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The curse of the Bambino was a jinx that was associated with the Boston Red Sox’s futility in more than eight decades that followed the sale of Babe Ruth to the New York Yankees. The Curse of the Bambino is used by some people to explain the failure of the Boston Red Sox to win the World Series Between 1918 and 2004.
How did the Curse of the Bambino Begin?
George Herman Ruth, nicknamed the Babe or the Bambino, is widely considered the best player ever to p-lay baseball and he began his major league career with the Red Sox in 1914. During Ruth’s 8 years with the Red Sox, they were one of the most successful franchises in professional baseball, collecting four World Series titles. In the offseason the 1919-1920 season, the Red Sox traded Ruth to the New York Yankees, triggering the jinx that would see them go a total of 86 years without winning the World Series. The concept of the Red Sox’s misfortunes being a curse did not begin until the 1980s, although it was already widely accepted that the team’s decline began after the Bambino’s sale.
The concept gained more traction following the publication of the book, The Curse of the Bambino in 1990 by Dan Shaughnessy. In some versions of the Bambino Curse legend, Red Sox owner Harry Frazee used the proceeds from Ruth’s sale to facilitate the production of a Broadway play written by his girlfriend. Others speculate that Frazee was in financial trouble with previous Red Sox owner Joe Lannin and needed to sell Ruth’s contract in order to raise the money. There are also others who believe that Frazee found Ruth difficult to manage. Either way, it is not known with exact certainty what necessitated the sale of Babe.
Consequences of the Curse of the Bambino
When the Red Sox sold Ruth to the Yankees in 1920, they had won five of the first fifteen World Series making them the most successful baseball team at the time. The team had to wait until 2004 for their next World Series win. Between 1920 and 2004, they appeared in four World Series (1946, 1967, 1975 and 1986) but lost all of them in game 7. Meanwhile, the Yankees had not played in a single World Series by 1918. However, in the 84 years that followed the acquisition of the Bambino, the Yankees appeared in the World Series 39 times, winning 26 of those. Today, they are the most successful professional sports team in the US.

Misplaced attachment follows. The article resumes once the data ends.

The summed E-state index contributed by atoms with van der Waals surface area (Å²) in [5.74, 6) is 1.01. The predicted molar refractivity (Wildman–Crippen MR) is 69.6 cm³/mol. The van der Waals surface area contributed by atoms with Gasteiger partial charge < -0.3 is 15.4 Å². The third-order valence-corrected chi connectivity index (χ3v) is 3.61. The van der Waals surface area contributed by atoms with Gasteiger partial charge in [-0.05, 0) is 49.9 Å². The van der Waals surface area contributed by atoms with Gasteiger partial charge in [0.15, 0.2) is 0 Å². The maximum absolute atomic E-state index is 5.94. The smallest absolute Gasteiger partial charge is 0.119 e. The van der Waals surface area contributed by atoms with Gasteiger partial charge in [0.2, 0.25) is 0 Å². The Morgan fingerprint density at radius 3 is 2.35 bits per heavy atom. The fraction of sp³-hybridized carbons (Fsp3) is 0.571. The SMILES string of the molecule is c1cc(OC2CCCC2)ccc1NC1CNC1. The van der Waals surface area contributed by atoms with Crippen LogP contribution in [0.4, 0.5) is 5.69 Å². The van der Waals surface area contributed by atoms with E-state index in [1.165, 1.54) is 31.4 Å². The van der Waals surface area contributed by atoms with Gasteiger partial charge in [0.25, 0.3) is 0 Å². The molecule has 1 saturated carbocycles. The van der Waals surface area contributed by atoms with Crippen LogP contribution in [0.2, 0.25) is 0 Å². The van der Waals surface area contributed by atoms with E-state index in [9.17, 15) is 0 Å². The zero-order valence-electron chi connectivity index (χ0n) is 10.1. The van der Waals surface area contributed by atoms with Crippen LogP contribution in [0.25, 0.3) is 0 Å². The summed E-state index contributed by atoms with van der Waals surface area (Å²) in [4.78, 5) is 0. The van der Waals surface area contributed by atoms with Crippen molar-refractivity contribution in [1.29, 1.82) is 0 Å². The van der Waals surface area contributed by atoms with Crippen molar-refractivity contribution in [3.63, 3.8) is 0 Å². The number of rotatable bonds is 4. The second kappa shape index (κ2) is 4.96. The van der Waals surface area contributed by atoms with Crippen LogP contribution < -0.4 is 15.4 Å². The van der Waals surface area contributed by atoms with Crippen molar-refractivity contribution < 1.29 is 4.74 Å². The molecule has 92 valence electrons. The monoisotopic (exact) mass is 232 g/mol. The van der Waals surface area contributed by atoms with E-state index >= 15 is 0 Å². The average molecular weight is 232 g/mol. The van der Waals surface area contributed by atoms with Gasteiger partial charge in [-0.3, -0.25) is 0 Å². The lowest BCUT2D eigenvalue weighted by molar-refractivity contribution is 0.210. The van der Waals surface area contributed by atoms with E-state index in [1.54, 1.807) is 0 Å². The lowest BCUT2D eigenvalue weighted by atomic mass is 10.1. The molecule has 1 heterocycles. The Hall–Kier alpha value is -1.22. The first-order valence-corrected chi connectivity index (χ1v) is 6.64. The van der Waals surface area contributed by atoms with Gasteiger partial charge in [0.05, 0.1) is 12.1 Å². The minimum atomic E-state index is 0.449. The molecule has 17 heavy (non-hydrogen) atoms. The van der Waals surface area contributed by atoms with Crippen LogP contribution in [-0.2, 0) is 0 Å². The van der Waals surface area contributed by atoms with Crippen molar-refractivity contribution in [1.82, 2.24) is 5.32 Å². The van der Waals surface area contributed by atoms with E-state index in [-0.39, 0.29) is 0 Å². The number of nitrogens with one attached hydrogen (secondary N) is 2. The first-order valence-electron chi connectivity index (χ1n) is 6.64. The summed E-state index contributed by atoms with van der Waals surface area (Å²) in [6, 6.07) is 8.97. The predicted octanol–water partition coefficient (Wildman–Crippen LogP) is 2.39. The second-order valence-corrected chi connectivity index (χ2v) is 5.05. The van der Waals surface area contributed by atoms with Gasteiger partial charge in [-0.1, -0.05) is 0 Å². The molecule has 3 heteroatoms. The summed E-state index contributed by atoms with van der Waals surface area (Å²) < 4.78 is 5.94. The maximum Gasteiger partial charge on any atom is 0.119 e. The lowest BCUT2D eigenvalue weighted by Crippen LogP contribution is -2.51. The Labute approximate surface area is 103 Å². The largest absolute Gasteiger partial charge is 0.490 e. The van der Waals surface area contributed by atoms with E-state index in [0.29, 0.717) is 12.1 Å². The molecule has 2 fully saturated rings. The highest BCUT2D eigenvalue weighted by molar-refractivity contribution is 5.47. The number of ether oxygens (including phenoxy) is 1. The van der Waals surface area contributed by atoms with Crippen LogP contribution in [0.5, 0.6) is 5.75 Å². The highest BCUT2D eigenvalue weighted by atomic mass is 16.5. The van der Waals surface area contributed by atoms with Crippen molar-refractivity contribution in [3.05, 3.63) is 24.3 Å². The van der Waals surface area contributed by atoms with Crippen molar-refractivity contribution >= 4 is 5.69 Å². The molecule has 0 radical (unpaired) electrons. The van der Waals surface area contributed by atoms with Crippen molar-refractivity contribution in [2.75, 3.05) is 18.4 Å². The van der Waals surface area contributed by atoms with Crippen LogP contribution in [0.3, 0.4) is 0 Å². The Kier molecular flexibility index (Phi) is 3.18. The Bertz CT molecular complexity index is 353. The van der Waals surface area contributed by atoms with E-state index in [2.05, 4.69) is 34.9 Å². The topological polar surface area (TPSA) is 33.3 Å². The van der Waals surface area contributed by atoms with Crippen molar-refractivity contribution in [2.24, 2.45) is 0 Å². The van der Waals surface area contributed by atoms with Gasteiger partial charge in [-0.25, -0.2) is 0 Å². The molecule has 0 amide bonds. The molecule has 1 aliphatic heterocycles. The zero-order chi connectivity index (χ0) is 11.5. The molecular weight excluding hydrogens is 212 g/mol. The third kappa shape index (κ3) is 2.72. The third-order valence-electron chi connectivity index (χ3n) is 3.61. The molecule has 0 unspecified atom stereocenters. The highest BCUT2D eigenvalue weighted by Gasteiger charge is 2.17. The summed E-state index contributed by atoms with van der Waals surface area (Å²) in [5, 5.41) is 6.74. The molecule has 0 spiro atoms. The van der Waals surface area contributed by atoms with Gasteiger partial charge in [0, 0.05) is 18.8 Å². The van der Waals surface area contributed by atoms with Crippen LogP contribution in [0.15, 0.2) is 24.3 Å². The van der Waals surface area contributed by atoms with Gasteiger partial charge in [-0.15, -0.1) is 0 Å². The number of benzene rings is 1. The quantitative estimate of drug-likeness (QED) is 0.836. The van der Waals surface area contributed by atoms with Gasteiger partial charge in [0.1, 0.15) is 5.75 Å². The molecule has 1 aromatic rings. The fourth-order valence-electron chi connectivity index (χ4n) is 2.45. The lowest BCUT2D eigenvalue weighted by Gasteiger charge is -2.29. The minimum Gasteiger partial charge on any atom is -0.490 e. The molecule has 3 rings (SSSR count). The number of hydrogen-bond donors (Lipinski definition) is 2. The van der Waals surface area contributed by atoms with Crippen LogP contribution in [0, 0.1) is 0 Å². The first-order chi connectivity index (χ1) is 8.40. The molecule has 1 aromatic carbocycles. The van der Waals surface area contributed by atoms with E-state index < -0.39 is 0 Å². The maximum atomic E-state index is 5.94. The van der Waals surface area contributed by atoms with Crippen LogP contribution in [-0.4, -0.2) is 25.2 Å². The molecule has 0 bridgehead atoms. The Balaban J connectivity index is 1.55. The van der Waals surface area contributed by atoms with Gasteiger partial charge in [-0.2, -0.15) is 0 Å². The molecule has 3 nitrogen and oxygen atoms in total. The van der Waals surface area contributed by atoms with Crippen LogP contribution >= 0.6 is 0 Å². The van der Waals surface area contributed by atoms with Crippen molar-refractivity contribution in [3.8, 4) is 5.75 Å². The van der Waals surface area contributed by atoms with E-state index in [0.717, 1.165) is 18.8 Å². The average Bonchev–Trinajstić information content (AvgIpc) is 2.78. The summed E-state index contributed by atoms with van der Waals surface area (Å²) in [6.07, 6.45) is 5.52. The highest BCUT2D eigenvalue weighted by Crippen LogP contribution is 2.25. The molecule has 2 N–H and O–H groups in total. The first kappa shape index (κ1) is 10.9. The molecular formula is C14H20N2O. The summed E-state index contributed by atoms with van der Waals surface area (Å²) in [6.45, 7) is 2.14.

Although the Red Sox won five pennants between 1920 and 2003, there were some instances where they were very close but fell short at the last hurdle. In 1949 for example the Red Sox need to win one of their final two games of the regular season to clinch the American League pennant. Both of those games were against the New York Yankees. In the first one, they blew a 4-0 lead to lose 5-4 and then lost the second 5-3.
In 1972, needing two wins against Detroit in the final two games to win the AL East, Boston’s Luis Aparicio tripped when coming around the third and lost his balance. He was unable to score the tying run which left the Red Sox just half a game shy of the Division title. Similar or related incidences kept them from winning the AL pennant in 1948, 1951, 1978, 1991 and 2003.
Since the Curse of the Bambino was first mentioned in the 1980s, believers in the phenomenon have catalogued a number of events that reinforced the concept. In ten of the twelve seasons that followed his sale, Babe alone out-homered the entire Boston team. His first homerun as a Yankee came in a 6-0 victory over Red Sox themselves in May 1920. For the next 13 seasons after Babe’s sale, the Red Sox had a losing record and were last in the American League in 9 of those seasons. In 2001, Boston pitcher Pedro Martinez joked to reporters that he would wake up Babe and “drill him in the a**.” At that point, Martinez had a 7-1 record and a 1.44 ERA but after the statement he suffered a rotator-cuff injury that kept him out for the rest of the season.
In 2004, Manny Ramirez hit a foul ball that flew into the stands, knocking out the teeth of a boy who lived in the Sudbury farm house that was once owned by Ruth. Some fans believe that the accident broke the curse, with the Red Sox lifting the World Series that season.
On the same day, the Yankees lost 22-0 to the Cleveland Indians, their worst loss in franchise history. For many neutrals the fierce rivalry between the Yankees and the Red Sox, which intensified after the conception of the Curse of the Bambino has been a welcome bonus. For Boston fans, the curse was a source of agony and Yankees fans never lost the opportunity to drill it in, with taunts of “1918!” and “Curse of the Bambino” ringing out during Yankees-Red Sox games.